Reflections on the New Year
By Jane E Drichta:
It's the Yezidi New Year this week, and people are spending the week getting ready. It is the largest holiday of the year, and people go all out. Of course, holidays after losing someone in your life can be very difficult, so all holidays have taken on a more muted feel since the genocide in 2014. This goes for all celebrations; my colleague Hewan tells me weddings aren't as large, and other occasions which should be joyful just . . . aren't. Add this to the list of things that ISIS stole from the Yezidi.
It's interesting the ways that people cope with loss. As in all things, there is no one way to trying to come to terms with such a traumatic event. One man I know combs Facebook obsessively, following many suspected ISIS soldiers' pages. (It seems completely odd to me that ISIS members not only have Facebook pages, but that they are public. What do they have under employment? Terrorist?) He screenshots their photographs, prints them out, and puts them in an album.
“This was my house,” he says, sitting next to me on the low floor cushion, album open on his lap.
Three young bearded men are standing in front of a fountain, the house behind them riddled with bullet holes. They are smiling, arms draped over each others' shoulders, and one is holding a bottle of Coke. One is smoking. Except for the background, they could be any young men from anywhere.
“Does it help to keep these pictures?” I ask awkwardly, wanting to comfort, wanting to make everything right.
He shakes his head. “No. But they are all I have.”
Other people keep their memories in their minds. Many times I have sat next to someone and had them recite the names of family members who are dead or who are still being held by ISIS in captivity. The lists are usually long, and they are always recited in the same cadence. There is a long tradition here of lamentation poems; this is the stripped-down version, devoid of imagery or metaphor, each name a bare bone.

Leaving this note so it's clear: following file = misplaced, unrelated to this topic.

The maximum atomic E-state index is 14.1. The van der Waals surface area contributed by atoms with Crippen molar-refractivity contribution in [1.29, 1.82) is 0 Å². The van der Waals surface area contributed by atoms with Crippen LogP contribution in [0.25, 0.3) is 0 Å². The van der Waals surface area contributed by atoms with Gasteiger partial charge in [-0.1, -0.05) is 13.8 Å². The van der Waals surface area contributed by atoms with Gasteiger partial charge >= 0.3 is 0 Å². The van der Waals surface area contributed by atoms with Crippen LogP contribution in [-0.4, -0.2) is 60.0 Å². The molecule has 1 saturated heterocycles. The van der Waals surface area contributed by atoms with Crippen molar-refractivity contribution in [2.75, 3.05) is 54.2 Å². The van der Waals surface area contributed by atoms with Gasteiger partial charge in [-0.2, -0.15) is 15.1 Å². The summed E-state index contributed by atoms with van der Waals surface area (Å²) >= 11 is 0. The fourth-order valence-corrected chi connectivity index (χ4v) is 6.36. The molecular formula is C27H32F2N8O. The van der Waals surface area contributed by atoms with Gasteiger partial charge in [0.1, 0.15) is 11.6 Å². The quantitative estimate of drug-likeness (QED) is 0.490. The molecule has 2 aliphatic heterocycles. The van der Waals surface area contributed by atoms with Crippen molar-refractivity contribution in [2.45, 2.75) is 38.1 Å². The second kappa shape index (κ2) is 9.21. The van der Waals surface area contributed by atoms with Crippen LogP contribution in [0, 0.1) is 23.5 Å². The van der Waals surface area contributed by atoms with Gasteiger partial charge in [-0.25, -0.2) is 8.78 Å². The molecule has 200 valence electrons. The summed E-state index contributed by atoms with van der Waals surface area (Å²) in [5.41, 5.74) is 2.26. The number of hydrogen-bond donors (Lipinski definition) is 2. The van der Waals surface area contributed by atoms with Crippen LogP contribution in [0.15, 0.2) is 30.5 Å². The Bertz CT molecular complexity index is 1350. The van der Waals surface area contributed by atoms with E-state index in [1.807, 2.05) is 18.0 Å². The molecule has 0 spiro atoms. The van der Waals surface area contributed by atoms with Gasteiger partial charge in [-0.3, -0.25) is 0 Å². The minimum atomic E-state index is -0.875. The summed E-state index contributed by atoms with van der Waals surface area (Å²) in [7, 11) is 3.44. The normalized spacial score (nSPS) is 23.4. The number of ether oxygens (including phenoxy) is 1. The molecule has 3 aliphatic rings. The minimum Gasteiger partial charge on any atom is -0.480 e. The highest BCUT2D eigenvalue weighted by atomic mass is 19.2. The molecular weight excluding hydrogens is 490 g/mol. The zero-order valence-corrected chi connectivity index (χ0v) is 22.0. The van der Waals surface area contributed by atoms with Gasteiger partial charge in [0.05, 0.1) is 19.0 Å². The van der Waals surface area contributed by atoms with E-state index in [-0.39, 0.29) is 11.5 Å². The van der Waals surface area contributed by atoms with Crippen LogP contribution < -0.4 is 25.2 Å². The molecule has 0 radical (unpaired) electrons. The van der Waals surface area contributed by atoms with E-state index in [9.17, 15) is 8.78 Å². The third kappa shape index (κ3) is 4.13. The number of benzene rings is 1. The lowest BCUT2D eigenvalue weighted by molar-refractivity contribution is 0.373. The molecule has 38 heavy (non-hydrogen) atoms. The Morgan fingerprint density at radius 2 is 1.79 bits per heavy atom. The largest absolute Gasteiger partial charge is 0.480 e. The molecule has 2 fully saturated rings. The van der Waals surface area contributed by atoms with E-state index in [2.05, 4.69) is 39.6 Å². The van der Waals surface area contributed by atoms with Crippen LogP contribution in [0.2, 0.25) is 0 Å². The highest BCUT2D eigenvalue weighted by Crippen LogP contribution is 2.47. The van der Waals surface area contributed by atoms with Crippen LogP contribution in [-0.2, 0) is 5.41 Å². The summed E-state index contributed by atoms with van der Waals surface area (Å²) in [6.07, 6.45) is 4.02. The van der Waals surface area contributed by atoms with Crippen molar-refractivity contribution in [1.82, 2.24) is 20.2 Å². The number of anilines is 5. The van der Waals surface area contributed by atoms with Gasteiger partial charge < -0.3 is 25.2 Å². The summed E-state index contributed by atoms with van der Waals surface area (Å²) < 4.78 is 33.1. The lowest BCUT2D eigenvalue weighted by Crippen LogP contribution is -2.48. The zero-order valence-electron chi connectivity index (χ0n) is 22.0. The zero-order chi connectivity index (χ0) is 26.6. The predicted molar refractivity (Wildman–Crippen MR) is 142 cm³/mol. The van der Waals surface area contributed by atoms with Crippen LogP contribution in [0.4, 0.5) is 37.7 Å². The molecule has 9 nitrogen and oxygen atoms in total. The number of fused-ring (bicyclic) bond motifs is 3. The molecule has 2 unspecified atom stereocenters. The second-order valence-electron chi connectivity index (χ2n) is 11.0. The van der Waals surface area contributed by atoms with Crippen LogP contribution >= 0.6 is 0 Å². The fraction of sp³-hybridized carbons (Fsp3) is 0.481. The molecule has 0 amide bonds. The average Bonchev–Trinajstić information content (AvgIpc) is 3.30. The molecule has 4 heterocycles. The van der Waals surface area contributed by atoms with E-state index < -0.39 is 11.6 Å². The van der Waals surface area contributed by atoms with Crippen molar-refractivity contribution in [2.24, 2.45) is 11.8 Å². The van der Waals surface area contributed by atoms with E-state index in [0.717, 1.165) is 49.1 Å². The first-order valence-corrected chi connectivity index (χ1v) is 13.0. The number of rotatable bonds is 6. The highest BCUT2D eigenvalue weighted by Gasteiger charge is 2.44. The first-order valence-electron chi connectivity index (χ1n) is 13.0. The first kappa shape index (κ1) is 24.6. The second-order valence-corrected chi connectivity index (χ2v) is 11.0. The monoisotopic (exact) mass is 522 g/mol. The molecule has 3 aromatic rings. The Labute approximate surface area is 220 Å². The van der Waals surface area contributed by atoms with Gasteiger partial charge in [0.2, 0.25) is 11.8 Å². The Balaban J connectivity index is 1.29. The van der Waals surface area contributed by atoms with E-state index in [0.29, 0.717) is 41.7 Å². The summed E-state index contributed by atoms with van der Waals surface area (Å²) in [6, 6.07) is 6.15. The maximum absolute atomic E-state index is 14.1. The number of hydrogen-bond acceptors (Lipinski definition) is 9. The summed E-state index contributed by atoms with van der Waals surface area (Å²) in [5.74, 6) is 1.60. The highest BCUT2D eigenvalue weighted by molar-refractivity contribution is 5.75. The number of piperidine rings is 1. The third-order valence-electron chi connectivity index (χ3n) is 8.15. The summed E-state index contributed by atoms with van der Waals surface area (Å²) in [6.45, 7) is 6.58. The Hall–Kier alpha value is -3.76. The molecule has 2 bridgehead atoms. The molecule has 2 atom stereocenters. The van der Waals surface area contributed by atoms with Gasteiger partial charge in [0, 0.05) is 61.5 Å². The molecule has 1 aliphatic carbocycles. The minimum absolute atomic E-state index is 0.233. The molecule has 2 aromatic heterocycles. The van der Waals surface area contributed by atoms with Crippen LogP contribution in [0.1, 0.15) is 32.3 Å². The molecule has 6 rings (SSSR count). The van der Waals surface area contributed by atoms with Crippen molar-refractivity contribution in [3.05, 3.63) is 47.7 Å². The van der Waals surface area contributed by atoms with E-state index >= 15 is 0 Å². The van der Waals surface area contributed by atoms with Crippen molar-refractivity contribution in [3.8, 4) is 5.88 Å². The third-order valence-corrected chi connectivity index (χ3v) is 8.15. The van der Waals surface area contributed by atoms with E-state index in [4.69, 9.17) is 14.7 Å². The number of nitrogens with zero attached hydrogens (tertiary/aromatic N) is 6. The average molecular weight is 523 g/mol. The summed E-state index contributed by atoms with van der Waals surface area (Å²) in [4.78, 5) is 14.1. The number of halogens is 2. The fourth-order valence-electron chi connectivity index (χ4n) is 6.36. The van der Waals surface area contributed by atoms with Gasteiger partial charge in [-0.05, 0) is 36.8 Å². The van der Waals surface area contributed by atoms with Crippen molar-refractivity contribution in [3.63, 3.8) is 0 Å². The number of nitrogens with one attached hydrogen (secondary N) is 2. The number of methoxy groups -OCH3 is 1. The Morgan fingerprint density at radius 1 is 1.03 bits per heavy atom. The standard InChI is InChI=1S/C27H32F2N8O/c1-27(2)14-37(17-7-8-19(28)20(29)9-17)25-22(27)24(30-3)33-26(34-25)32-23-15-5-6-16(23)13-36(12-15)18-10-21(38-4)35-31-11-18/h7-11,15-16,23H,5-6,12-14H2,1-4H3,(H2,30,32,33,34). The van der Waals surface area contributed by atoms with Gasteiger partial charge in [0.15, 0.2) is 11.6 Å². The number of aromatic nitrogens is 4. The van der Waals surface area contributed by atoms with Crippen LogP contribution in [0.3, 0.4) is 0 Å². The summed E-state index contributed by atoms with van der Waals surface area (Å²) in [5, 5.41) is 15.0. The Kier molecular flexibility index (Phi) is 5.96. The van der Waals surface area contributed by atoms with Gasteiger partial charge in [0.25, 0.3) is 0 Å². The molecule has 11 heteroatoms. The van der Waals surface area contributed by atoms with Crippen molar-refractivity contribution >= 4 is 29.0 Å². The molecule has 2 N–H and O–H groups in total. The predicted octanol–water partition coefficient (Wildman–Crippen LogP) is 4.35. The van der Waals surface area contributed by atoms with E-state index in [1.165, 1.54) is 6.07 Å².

Other people tell their stories with their bodies. Fainting is very common here. One woman fainted in my office just this past Thursday. When she came to, she could only speak of her troubles. Her 16-month-old wouldn't breastfeed anymore, and she was so afraid she was losing her milk. Her husband was unemployed. She was wearing her five-year-old's shoes because she had none of her own. It's like the thoughts in her head were so intense that her body decided she needed a break from thinking for a few minutes.
We brainstormed some strategies around the breastfeeding, but the rest of it? I can only listen.
So, it's a mixed bag, this holiday thing. New Year here symbolizes what it does everywhere: a fresh start, a new beginning, a chance to move forward with hope into the rest of your life. Some years this is hard. Some years it's downright impossible.
But the Yezidi are nothing if not resilient, and so please join me in wishing our friends here a very happy New Year.